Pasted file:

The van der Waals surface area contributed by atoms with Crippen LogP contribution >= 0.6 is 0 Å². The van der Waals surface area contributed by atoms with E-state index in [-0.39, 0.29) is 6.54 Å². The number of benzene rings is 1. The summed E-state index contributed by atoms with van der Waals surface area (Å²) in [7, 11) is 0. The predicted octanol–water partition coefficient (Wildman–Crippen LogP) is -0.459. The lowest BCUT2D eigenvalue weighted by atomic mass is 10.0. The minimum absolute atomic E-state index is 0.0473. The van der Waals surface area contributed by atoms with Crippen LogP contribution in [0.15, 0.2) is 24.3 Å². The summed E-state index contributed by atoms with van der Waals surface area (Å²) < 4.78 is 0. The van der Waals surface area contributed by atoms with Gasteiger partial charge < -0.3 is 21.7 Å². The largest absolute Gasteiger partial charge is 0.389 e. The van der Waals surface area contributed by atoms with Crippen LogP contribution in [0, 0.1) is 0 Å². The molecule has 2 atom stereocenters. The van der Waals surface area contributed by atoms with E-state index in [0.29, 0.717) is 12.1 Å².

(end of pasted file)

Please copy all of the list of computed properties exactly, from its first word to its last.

The van der Waals surface area contributed by atoms with Crippen LogP contribution >= 0.6 is 0 Å². The van der Waals surface area contributed by atoms with E-state index in [-0.39, 0.29) is 6.54 Å². The number of benzene rings is 1. The summed E-state index contributed by atoms with van der Waals surface area (Å²) in [7, 11) is 0. The predicted octanol–water partition coefficient (Wildman–Crippen LogP) is -0.459. The lowest BCUT2D eigenvalue weighted by atomic mass is 10.0. The minimum absolute atomic E-state index is 0.0473. The van der Waals surface area contributed by atoms with Crippen LogP contribution in [0.15, 0.2) is 24.3 Å². The summed E-state index contributed by atoms with van der Waals surface area (Å²) < 4.78 is 0. The van der Waals surface area contributed by atoms with Gasteiger partial charge < -0.3 is 21.7 Å². The largest absolute Gasteiger partial charge is 0.389 e. The van der Waals surface area contributed by atoms with Crippen LogP contribution in [0, 0.1) is 0 Å². The molecule has 2 atom stereocenters. The van der Waals surface area contributed by atoms with E-state index in [0.29, 0.717) is 12.1 Å².